The Men in Black organization is perhaps the most secretive in the world. No one knows who these men (and women) in black are or, really, who they work for. Its headquarters are better hidden than Kim Kardashian’s moments of introspection. And should anyone get too close to them, zap! An agent will whip out their handy-dandy neuralyzer and wipe away their most recent memories. Frankly, there’s some doubt as to whether the Men in Black exist at all.
So for the organization itself, perhaps it’s a good thing that Men in Black: International did so poorly at the box office.
Oh, sure, the latest MiB film did indeed win the weekend. But it did so with a mere $28.5 million in North America—about $20 million less than any previous franchise entry. (And keep in mind, the previous installment, Men in Black 3, was released way back in 2012, when tickets cost a quarter. At least that’s what Grandma says.) International fittingly did a bit better overseas, beaming up another $73.7 million. Still, MiB’s latest cinematic rocket ship is seriously sputtering.
Last weekend, I mentioned potential sequel fatigue as a reason for the sagging box office as of late, and I do wonder whether that’s indeed playing a role. Some sequels do boffo numbers, of course, which is why movie studios rely on them so much. Economically, it makes more sense to make a sequel or reboot of a beloved franchise than risk a new, unfamiliar story. But consider: Of this weekend’s top eight movies, seven are sequels, remakes or franchise installements. The last truly original film to win a box-office weekend was Us way back in March. It’s one thing to make the occasional sequel; it’s another to make nothing but them. I wonder if audiences are hankering for something new.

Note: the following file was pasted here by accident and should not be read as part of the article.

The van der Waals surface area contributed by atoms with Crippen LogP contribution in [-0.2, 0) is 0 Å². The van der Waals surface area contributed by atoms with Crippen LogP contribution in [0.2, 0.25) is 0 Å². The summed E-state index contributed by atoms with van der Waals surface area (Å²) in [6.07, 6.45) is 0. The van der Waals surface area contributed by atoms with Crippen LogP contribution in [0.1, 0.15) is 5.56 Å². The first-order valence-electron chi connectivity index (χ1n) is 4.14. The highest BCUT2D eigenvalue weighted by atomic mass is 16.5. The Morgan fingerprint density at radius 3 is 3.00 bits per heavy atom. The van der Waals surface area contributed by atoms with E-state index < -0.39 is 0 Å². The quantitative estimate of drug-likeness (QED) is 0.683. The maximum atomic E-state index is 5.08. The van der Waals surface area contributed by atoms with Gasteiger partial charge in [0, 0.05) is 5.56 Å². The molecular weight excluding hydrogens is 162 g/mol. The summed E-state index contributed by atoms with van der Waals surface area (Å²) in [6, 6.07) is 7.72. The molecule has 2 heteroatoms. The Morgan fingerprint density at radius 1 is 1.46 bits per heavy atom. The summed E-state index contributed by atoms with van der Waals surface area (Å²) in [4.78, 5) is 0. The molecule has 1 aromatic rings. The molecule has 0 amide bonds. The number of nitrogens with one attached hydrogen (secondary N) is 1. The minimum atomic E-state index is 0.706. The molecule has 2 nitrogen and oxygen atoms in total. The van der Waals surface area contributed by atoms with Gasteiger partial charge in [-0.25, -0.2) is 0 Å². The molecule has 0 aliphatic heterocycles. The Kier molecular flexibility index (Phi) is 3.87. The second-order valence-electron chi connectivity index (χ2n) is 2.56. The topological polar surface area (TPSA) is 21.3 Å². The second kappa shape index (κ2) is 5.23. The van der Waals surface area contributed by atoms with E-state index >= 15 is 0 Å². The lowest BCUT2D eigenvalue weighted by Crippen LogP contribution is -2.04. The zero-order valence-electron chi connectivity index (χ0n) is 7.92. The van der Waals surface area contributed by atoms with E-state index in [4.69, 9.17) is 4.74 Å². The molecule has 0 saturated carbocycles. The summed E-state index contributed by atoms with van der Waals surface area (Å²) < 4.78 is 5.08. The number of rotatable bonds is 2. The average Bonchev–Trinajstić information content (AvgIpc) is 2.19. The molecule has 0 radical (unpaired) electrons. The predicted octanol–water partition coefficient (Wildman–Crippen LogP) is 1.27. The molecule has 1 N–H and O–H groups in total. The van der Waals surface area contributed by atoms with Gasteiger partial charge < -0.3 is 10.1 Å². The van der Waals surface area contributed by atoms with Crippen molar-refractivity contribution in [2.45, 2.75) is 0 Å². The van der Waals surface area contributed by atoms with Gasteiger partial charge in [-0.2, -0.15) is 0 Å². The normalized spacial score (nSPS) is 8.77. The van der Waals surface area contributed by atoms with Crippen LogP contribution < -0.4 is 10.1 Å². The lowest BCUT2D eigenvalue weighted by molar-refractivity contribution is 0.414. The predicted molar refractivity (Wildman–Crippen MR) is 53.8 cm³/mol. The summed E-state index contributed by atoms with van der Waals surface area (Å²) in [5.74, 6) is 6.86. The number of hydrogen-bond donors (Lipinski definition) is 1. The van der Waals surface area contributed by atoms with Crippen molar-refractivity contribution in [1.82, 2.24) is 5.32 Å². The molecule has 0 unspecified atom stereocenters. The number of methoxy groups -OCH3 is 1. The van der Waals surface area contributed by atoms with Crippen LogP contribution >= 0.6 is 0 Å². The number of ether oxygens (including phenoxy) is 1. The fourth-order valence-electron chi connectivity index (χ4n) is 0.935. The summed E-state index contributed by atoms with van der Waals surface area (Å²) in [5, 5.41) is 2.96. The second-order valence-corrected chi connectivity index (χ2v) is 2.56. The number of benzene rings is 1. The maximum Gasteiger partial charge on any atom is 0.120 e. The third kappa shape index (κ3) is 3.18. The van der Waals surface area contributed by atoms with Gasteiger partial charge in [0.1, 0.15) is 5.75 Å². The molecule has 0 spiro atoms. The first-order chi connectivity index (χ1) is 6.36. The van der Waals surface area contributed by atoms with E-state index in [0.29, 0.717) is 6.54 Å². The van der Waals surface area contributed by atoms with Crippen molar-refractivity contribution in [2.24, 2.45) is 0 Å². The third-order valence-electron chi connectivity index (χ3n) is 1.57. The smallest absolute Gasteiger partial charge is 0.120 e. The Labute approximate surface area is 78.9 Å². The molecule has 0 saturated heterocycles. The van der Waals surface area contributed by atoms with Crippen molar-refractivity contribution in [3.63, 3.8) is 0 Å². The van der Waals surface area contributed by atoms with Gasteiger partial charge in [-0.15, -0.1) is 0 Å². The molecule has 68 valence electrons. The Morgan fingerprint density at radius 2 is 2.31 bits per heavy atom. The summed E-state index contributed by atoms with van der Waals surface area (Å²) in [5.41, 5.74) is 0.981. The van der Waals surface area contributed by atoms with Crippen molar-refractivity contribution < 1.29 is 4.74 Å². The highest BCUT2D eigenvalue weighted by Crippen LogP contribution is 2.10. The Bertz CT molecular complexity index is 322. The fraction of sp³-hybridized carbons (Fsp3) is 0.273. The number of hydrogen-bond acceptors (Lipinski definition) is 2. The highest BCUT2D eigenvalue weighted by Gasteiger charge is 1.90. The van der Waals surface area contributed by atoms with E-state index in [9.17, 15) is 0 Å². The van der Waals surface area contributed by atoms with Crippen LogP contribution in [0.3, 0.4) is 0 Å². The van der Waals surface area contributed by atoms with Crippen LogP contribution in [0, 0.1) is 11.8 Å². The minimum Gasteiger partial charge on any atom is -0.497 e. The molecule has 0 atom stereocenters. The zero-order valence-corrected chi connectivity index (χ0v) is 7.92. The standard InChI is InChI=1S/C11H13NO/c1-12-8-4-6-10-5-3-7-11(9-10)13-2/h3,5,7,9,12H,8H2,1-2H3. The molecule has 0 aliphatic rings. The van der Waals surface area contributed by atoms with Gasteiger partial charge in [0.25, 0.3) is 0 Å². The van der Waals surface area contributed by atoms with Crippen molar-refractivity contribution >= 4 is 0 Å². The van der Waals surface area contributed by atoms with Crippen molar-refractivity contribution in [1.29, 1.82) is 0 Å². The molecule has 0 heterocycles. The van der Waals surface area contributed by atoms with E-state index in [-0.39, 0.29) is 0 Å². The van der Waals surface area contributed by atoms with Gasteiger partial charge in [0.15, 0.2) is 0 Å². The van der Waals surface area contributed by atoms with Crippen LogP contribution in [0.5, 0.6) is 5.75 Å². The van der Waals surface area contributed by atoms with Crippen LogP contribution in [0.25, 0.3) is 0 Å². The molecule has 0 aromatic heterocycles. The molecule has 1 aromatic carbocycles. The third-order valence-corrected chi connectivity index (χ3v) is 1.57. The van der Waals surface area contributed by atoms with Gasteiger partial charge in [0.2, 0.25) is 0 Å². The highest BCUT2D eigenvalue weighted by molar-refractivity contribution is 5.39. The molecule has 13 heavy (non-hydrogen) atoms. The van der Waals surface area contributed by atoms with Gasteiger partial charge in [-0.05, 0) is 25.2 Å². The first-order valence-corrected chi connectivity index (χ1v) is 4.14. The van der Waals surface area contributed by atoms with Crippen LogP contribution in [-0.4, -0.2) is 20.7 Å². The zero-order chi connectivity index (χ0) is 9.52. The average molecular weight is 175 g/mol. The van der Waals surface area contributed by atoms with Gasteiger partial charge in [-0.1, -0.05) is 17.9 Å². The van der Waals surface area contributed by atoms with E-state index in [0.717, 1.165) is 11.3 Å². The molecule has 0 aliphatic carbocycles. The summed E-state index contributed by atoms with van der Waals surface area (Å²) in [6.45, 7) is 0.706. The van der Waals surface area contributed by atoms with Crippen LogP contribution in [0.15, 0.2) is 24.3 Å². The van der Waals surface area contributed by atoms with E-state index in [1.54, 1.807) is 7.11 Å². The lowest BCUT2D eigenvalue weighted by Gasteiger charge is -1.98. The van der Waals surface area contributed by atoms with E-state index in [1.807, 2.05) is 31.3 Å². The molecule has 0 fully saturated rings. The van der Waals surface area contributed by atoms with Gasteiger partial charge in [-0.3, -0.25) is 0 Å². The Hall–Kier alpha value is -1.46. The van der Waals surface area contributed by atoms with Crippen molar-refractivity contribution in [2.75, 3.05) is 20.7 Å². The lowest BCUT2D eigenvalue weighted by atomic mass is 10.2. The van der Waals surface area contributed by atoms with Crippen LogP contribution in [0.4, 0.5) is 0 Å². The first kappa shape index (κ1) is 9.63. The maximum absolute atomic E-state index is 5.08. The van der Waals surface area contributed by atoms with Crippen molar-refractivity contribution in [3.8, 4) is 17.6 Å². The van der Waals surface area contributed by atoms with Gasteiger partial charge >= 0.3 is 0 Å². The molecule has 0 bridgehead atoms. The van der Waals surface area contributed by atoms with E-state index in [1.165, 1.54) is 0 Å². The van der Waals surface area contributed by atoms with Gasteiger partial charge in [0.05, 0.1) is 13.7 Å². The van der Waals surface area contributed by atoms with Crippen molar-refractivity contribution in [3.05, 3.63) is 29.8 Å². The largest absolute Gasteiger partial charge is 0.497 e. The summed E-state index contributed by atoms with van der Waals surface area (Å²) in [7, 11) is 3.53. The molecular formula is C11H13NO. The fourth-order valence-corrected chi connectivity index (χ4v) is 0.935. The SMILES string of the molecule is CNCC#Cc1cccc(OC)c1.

Of course, there’s another possibility: We all actually did see MiB: International and we, along with all the folks charged with tabulating ticket sales, have been neuralized.
Last week’s champ, The Secret Life of Pets 2, dug up another $23.8 million for second place, pushing its total gross to about $92 million. Disney’s live-action Aladdin held strong at No. 3, stuffing another $16.7 million into its lamp. Genie et al. have now earned a grand total of $263.4 million—or $724.8 million if you add Aladdin’s international grosses to the party. And it’s not done yet. Clearly, this is a film that can go Jafar.
Dark Phoenix continued to smolder in our weekly countdown, finishing fourth with about $9 million. Rocketman, the only original flick in the top five, held onto fifth place with $8.8 million. That helped spoil the debut of Shaft, which you could say got the shaft itself. It landed with a thud in sixth place with $8.3 million.